Attorney Thomas Williams, who represented Democratic Hempstead Supervisor Laura Gillen in challenging last-minute personnel moves by her Republican predecessor, contends Gillen stiffed him out of $8,039 in legal fees and has gone to court for his money.

In papers filed as part of a fee arbitration dispute in State Supreme Court, Williams said Gillen hired him in April and terminated his services in May, but has yet to pay him. He contends three of her lawyers “suggested I should commit fraud” by preparing a retainer with Gillen’s campaign committee and billing “Friends of Laura Gillen” for his work.

“Such an action would constitute fraud and that under no circumstances would I do so,” wrote Williams, a former Nassau County civil service executive director.

Williams added in an interview Friday, “I don’t care how they pay it as long as they pay me. I am not putting in any fraudulent retainer or invoice.”

An attorney for Gillen responded in a statement, “The Supervisor made every effort to legally and appropriately compensate Attorney Williams for the fair value of the legal services he provided.”

Mathew Didora, a partner with the Abrams Fensterman law firm, added that Gillen “sought arbitration appropriately and lawfully to resolve disputes relating to the fee. That process is ongoing and will be resolved.”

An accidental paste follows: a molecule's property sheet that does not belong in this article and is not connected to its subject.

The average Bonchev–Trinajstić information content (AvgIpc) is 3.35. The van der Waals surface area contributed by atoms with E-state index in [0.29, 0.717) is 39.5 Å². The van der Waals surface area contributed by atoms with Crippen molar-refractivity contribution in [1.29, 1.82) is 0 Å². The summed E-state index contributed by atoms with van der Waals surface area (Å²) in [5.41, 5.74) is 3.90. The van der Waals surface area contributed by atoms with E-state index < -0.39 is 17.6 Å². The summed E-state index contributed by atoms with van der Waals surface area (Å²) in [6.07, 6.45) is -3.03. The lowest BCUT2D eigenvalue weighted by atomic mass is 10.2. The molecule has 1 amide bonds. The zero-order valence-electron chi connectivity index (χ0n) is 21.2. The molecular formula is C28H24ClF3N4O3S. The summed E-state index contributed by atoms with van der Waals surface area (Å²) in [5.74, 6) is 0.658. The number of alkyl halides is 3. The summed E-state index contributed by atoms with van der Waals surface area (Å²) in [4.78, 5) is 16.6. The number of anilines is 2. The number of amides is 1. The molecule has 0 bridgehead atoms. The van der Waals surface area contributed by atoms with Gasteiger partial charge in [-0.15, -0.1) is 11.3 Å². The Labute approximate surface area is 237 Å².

Williams filed notice of Gillen’s right to arbitrate his fee in June. Gillen requested arbitration from Nassau’s administrative judge in July and Williams submitted his response July 30.

Williams, of Valley Stream, stood by Gillen’s side at a news conference April 11 after she filed a lawsuit against former Hempstead Republican Supervisor Anthony Santino and the town board, seeking to undo more than 150 employee promotions, transfers and raises approved in December along with a union deal would prevent layoffs even during a fiscal crisis.

In court papers, Williams said Gillen had contacted him April 4. They met in town hall on April 9 and he agreed to draft the necessary legal papers for filing the lawsuit two days later. He said he was told he would be paid the municipal rate of $225 per hour and that a resolution appointing him counsel for Gillen would be submitted to the town board on April 24.

But the resolution was never submitted. After arguing with Gillen’s town counsel Mitchel Pitnick over legal procedures, Williams said Gillen terminated him on May 3. He said submitted his bill May 7.

After repeatedly asking for payment, Williams said Pitnick suggested in June that Williams prepare a retainer agreement and invoice with Friends of Laura Gillen. Amy Marion, also a partner with Abrams Fensterman, suggested the same thing, Williams said.

Williams said another Abrams Fensterman lawyer, whose name he could not recall, subsequently called and urged him to do the retainer and invoice.

“I’m at the point where I’m very very upset at the way they handled this, particularly suggesting that I should commit fraud,” Williams said Friday. “They didn’t suggest it once, they suggested it thrice.”

Williams is no stranger to controversy. He was hired by former Democratic County Executive Thomas Suozzi as civil service commission director and fired less than a year later after clashing with the administration. He also helped an employee who was fired by Suozzi win a multi-million-dollar settlement for wrongful termination.

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